The buyer’s journey shows that there are different stages a person goes through before they make the decision to buy. If you understand this journey, the problems they experience along the way, and the factors that shape their decisions, you can better empathize with them and position your freelancing services along that path. Let’s look at the three stages.


This is where the buyer becomes aware that they have a problem. Here, the buyer is experiencing some issue and their goal is to fix it. They might be looking for information to better understand it so they can give their issue a name to begin looking for solutions.

Example: “How do I keep track of my prospects and clients for my freelancing business?”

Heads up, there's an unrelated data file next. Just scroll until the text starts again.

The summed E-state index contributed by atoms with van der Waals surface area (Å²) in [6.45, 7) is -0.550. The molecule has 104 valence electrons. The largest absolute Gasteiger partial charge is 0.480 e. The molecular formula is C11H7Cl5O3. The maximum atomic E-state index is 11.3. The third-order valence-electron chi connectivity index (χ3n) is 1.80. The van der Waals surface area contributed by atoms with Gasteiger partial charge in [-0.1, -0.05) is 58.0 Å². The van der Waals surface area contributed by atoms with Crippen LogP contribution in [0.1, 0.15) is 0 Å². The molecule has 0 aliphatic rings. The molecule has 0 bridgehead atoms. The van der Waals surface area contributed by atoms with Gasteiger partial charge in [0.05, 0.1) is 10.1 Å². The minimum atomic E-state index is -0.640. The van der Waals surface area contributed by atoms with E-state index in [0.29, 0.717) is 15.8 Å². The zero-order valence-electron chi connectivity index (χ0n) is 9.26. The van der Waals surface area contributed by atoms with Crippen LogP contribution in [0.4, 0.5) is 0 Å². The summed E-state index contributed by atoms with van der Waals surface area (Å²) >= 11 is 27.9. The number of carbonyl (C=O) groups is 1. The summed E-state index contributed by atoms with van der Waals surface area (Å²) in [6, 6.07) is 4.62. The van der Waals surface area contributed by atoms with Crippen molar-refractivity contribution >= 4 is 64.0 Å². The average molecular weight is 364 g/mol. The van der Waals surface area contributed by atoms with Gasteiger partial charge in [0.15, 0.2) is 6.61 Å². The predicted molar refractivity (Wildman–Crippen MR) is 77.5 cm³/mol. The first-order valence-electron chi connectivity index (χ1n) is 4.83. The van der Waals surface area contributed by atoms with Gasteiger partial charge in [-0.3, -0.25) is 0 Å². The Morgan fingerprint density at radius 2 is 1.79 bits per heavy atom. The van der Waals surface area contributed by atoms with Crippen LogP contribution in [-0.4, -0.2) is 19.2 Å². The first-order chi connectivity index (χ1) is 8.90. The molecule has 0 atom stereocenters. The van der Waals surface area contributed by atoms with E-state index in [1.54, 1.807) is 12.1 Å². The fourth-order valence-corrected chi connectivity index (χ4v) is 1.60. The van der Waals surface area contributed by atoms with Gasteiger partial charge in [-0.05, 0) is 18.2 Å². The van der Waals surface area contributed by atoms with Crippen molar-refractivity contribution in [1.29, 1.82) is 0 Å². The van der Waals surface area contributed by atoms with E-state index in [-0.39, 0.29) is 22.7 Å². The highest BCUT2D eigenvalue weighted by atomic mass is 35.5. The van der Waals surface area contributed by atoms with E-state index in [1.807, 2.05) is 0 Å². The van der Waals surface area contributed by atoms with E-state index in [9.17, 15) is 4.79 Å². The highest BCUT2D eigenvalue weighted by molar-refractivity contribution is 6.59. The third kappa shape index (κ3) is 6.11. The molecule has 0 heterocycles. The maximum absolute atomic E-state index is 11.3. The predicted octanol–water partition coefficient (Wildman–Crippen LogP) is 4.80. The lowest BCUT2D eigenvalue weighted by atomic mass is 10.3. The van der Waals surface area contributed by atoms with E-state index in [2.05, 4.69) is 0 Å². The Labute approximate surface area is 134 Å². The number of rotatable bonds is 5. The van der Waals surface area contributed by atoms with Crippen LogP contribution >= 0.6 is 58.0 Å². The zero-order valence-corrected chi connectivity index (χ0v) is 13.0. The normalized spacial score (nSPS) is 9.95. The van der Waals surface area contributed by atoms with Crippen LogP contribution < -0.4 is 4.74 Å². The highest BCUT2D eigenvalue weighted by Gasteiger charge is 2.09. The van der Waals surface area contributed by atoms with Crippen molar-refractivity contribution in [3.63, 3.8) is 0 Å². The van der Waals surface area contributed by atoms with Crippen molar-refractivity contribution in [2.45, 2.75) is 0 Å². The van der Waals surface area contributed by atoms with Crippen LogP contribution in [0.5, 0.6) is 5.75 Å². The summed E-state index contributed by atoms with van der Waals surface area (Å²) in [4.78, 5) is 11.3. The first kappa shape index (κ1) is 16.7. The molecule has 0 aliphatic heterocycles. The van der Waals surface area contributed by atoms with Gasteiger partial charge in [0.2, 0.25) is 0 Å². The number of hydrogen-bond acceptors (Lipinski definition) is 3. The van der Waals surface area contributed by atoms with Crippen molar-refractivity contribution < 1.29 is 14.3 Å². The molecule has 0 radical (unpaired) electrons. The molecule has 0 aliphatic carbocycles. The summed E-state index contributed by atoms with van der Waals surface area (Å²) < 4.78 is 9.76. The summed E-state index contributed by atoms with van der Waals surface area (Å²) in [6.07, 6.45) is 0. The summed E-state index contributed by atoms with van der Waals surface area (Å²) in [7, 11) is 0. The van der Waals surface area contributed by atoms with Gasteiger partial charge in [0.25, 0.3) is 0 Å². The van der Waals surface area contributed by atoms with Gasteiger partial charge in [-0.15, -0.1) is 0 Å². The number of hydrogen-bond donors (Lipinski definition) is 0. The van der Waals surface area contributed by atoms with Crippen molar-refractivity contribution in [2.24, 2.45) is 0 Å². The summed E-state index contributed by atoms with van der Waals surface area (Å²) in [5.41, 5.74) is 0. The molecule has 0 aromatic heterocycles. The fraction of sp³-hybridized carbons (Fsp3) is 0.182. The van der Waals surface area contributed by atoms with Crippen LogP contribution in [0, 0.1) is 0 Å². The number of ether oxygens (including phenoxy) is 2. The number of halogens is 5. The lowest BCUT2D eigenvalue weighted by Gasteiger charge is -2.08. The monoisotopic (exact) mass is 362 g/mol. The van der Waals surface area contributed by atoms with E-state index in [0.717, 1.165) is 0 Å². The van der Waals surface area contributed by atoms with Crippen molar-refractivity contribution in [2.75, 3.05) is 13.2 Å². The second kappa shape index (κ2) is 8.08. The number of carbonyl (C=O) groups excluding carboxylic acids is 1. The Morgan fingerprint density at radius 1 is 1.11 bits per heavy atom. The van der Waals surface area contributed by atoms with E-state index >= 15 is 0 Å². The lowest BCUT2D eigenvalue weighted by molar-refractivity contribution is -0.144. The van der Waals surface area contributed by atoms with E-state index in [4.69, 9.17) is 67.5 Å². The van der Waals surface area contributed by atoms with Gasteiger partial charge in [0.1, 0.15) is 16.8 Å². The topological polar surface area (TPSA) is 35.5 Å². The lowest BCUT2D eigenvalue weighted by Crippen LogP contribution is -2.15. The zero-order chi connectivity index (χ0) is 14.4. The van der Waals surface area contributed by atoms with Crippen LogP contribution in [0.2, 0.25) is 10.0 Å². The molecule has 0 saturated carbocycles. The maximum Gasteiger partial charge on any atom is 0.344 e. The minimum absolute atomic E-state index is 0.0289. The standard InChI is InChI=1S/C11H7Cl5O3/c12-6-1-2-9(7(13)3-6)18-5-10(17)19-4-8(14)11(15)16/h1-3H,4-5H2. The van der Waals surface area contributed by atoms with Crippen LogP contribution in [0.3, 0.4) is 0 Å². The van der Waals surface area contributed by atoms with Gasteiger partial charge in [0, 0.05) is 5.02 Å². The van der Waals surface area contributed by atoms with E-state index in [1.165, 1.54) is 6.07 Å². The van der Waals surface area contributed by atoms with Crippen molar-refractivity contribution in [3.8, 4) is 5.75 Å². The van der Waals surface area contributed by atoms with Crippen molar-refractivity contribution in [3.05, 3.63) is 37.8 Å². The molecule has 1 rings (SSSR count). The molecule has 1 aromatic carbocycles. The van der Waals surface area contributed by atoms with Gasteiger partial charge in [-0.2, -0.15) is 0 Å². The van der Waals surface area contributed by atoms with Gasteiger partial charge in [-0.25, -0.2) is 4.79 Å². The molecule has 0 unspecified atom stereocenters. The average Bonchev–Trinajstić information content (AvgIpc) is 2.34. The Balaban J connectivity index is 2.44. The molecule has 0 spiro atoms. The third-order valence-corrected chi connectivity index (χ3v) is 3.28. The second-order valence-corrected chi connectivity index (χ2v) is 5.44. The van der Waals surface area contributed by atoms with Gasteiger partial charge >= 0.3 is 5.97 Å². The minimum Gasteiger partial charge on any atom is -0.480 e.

The buyer has defined their problem and considers options to solve it. At this stage, they will have clearly defined their issue and are now ready to research all of the options available to them to help them solve their problem.

Example: “What are some characteristics of a good CRM for freelancers?”


The buyer looks at the available options and decides on the best option to solve their problem. Here, the buyer has decided on their approach to fix their problem. Now, they can make a list of available options, shorten that list, and ultimately decide on which option they will spend their money on.

Example: “What is the best CRM for virtual assistants and how much does it cost?”